Dr. Ramzy: The advantage with the newer robotic platform, one, is we have depth perception because operating with small instruments and with a camera, the laparoscopic approach has been done for many, many years, for the last two decades or more. And the difference is pictures were in two-dimension and also the instruments we used lacked the ability to do certain movements. We lost some degrees of freedom because there's no wrist there. With the robot, the instruments have a wrist, so we have our degrees of freedom as if we're operating with our normal instruments and normal hand gestures. And the image is in 3D, so there's two cameras in that tube and we're able to magnify and digitally zoom in the image. We can move the camera as we want to, because it's part of the arm of the robot as well. So we could see these images magnified. For example, the mitral valve, we see great pictures and it really facilitates our ability to repair these valves with the robotic platform with a great visualization compared to doing it through the regular way where we're a little bit further removed from the valve and we're seeing it at an off angle compared to when we see it with the robotic approach.

Host: That's amazing because I understand what you're saying. I've seen laparoscopic surgeries and you have, like, just basically a static camera sitting there and you're trying to work around it and use that as your visual. And what you're describing is something that's much more dynamic, that you almost just, like, you move your eyes in real life, you can see everything you need to see in real time and not have anything be hidden from you.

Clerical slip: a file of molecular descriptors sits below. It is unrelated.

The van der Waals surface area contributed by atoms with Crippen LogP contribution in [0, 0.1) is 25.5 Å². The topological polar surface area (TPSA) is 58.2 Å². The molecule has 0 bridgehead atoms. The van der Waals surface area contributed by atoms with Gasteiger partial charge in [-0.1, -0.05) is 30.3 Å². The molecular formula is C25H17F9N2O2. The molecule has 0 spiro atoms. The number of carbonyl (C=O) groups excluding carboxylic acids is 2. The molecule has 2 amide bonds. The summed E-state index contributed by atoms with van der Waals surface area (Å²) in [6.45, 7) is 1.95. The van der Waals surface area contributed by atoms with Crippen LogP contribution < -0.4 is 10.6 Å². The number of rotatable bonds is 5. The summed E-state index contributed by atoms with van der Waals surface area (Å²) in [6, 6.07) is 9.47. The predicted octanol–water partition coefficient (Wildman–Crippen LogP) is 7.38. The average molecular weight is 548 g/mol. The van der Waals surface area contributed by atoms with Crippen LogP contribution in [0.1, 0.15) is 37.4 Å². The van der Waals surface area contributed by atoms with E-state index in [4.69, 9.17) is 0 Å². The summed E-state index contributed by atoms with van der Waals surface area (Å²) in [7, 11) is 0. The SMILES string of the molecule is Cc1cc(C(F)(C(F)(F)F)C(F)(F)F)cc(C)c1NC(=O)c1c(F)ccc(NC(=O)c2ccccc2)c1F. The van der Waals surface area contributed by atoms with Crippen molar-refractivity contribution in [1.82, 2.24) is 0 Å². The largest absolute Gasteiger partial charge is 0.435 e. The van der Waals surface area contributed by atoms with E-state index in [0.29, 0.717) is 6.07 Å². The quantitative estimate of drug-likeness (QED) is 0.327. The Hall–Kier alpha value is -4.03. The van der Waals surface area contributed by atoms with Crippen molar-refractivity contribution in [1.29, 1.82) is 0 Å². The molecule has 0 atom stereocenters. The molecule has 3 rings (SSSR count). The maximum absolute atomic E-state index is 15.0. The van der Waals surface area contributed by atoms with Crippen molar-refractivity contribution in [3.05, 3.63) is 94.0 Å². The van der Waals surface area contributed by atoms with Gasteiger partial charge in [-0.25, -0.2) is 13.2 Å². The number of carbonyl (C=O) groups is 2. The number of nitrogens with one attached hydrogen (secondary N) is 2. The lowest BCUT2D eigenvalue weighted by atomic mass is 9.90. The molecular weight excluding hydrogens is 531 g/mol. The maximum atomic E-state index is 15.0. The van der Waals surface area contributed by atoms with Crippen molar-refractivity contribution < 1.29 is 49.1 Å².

Dr. Ramzy: Yes, the robotic approach definitely has that advantage and we could just with a press of a button get a four times magnification if we would like. So that is really a true benefit, especially when we're talking about mitral valve repairs because we get a very great view right in front of us. So when we sit down, we look in through the console, we see the valve right in front of us and we can make decisions on what kind of repair we need to do.

Host: That's wonderful. You mentioned mitral valve repair, but what other different types of surgery are you able to perform this way?

Dr. Ramzy: The surgical repertoire that can be done now for cardiac surgery with the robot has truly expanded over the last five years. We could do bypass surgery. We could do not only mitral valve repairs, but we could do mitral valve replacements, tricuspid valve repairs, tricuspid valve replacements. We could close holes in the heart. You know, ASDs and PFOs can be done that way. Cardiac tumors, either in the ventricle, or in the atrium, can be removed using the robotic platform. We could put pacemaker leads. We could do pericardial windows, which drain fluid that's around the heart. In the last couple of years, we're starting to use the robot to do aortic valve replacements. So truly, the platform is starting to be used for all kinds of cardiac diseases and is increasing year by year.

Host: Yeah, it certainly sounds like you're able to do quite a lot with it. What is the process that a patient has to go through to have surgery like this? How is it different than if they were having just standard surgery?